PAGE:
1671 — 1751
Latest albums featuring Albinoni as composerShow all
Pierre Cochand & Kammerorchester Ensemble Classico
Vivaldi String Orchestra & Walter Rinaldi
Pachelbel: Canon in D Major for Various Instruments - Walter Rinaldi: Piano Concertos - Bach: Toccata and Fugue in D Minor & Air on the G String - Beethoven: Moonlight Sonata & Fur Elise - Mozart: Turkish March - Albinoni: Adagio
Inferno e Paradiso
Show all 983 albums featuring Albinoni
Tomaso Giovanni Albinoni was an Italian Baroque composer in the late 17th and early 18th centuries.
Albinoni was born in Venice in the summer of 1671, the eldest son of a wealthy merchant who manufactured playing cards. From an early age Tomaso took violin lessons, though his teachers are unknown. He became proficient at both singing and violin, though was unable to perform publicly as he was not a member of the performers’ guild. He preferred to remain anadilettante, a man of independent means who entertained others with music.
Undiscouraged by his inability to perform publicly, he turned to composition. His first compositions, in the genre of church music, proved rather unsuccessful. The only surviving work from this venture is his Mass for three unaccompanied male voices. There is also aMagnificat in G minor that is often ascribed to him, but its authenticity has yet to be proven.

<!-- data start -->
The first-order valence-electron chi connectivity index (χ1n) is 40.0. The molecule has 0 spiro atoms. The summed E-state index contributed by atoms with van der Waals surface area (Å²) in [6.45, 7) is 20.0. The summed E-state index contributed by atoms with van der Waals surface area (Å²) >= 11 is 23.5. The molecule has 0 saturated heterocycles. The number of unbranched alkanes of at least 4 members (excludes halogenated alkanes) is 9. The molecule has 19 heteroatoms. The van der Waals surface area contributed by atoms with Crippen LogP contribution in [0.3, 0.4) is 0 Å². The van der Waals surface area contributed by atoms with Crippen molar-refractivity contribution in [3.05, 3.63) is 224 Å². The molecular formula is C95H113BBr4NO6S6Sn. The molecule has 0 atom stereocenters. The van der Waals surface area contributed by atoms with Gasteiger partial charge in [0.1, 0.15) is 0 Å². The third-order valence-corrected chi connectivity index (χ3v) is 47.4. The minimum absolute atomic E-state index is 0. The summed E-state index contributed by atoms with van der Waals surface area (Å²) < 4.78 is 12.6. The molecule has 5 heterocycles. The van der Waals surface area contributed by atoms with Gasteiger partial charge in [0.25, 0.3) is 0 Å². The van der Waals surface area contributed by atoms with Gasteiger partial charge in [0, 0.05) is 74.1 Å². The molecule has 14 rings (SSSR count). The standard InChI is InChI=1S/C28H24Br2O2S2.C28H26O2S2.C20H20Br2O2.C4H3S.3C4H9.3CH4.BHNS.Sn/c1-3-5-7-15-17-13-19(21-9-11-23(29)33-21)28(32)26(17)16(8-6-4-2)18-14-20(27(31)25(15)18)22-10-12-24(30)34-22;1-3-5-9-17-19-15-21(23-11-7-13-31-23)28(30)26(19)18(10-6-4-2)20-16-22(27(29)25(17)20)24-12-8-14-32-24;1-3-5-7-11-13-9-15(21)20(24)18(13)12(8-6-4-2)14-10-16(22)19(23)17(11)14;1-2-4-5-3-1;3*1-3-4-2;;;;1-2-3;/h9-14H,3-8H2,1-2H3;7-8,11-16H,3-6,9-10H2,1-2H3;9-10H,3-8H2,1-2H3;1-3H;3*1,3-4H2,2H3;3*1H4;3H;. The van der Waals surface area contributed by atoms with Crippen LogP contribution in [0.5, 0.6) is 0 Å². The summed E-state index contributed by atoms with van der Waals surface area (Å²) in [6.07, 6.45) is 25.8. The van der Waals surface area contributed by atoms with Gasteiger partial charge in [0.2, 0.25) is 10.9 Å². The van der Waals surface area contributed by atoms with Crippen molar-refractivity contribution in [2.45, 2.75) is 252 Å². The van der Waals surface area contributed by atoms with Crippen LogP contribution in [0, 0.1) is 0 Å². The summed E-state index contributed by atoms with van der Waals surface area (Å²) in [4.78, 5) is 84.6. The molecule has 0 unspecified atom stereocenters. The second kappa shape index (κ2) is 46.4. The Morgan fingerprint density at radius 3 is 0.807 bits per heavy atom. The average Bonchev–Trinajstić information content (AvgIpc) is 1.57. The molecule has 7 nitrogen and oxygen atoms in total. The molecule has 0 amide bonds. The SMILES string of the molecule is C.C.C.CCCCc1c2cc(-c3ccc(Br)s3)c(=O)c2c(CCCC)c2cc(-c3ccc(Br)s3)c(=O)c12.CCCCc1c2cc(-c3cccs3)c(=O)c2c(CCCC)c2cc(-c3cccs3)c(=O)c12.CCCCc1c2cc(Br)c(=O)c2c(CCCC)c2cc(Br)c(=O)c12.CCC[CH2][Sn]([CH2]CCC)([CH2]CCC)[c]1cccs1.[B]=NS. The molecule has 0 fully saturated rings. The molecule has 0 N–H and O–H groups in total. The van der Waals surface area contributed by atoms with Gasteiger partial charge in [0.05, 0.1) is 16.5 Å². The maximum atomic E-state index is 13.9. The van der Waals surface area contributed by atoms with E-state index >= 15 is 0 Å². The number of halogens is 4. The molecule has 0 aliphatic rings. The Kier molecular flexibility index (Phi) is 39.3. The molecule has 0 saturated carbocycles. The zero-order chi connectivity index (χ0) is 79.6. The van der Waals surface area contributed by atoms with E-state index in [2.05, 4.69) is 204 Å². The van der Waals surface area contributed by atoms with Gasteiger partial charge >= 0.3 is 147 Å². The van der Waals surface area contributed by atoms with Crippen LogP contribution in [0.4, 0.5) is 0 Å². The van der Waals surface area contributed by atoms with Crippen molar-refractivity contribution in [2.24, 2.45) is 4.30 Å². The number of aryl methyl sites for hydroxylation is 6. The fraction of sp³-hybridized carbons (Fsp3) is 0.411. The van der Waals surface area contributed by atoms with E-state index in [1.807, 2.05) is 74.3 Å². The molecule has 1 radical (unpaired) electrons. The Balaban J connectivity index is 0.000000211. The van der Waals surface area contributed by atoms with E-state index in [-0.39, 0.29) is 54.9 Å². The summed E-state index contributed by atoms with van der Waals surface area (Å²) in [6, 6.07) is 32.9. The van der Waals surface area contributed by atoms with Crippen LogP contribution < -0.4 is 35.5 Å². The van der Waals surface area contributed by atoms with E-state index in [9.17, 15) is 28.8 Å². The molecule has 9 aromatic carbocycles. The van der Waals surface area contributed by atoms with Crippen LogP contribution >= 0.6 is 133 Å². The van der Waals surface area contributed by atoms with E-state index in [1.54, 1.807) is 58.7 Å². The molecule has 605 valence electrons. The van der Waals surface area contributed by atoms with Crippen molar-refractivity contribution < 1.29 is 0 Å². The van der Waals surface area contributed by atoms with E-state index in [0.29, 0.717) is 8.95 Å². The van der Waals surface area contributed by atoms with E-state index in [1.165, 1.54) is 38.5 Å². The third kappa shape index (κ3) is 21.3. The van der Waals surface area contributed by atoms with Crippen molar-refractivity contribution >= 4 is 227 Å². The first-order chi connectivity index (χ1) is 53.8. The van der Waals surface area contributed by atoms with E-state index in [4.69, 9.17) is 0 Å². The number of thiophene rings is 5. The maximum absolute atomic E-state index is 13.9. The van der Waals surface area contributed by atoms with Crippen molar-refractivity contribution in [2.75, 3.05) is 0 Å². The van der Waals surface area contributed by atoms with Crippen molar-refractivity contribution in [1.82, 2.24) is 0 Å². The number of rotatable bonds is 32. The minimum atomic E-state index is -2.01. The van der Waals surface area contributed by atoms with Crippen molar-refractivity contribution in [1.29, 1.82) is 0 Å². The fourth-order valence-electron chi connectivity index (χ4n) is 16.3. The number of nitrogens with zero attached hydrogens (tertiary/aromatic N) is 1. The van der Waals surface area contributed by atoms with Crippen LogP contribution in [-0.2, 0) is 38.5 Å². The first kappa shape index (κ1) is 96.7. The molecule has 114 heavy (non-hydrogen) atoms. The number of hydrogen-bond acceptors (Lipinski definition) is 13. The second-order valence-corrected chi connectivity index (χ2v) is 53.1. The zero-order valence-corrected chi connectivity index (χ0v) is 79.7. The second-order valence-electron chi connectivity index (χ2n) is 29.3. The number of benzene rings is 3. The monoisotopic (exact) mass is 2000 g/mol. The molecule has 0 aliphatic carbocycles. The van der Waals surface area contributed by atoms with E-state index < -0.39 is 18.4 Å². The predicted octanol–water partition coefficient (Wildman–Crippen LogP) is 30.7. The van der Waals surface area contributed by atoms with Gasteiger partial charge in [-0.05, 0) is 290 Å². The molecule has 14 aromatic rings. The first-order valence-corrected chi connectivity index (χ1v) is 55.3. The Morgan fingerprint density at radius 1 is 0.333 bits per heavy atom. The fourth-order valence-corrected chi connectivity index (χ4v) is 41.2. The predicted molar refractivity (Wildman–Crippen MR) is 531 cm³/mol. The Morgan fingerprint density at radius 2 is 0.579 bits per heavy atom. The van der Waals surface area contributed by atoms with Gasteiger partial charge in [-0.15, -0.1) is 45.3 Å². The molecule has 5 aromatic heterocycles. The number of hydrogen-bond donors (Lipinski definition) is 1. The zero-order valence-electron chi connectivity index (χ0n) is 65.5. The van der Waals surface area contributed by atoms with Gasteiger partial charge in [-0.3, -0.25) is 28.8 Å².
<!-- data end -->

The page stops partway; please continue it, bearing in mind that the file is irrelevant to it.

His subsequent works were deemed much more successful and include the opera Zenobia regina de’ Palmireni (1694) and his Op. 1 trio sonatas, a set of 12 trio sonatas published by Sala. These two works represent genres in which he was to become very successful, namely vocal composition (operas and cantatas) and instrumental ensembles (sonatas and concertos).
Albinoni dedicated his early Sinfonie e concerti a cinque Op. 2 (1700) to Ferdinando Carlo di Gonzaga, Duke of Mantua, but it is doubtful that he ever served the duke. In the following years, he frequently visited other Italian cities to see the various performances of his operas.Rodrigo in Algeri (1702) was staged in Naples whileGriselda (1703) was performed in Florence, where he also directed performances and led the orchestra. His next opera,Aminta (1704) was also staged in Florence.
Albinoni married the operatic soprano star Margherita Raimondi in 1705. As well as raising their six children, she continued to appear on stage.
Up until his father’s death in 1709, Albinoni referred to himself as “Dilettante Veneto”, which at the time had no negative connotation and can be translated as “Dedicated, Venetian Amateur”. His father’s will left him with a share of the family business, though his younger brothers were to fulfill all the duties. From this point on, he began to refer to himself as “musico di violino” to establish his independence as a full-time musician. He also ran a very successful academy of singing.
During the 1720s, Albinoni composed a set of 12 concertos (1722), his most impressive work, dedicated to the Elector of Bavaria, Maximilian Il Emanuel. As a result of his success, he was invited to Munich to supervise the performance of several operas, which were to be performed during the wedding celebrations for the Prince Elector and his bride.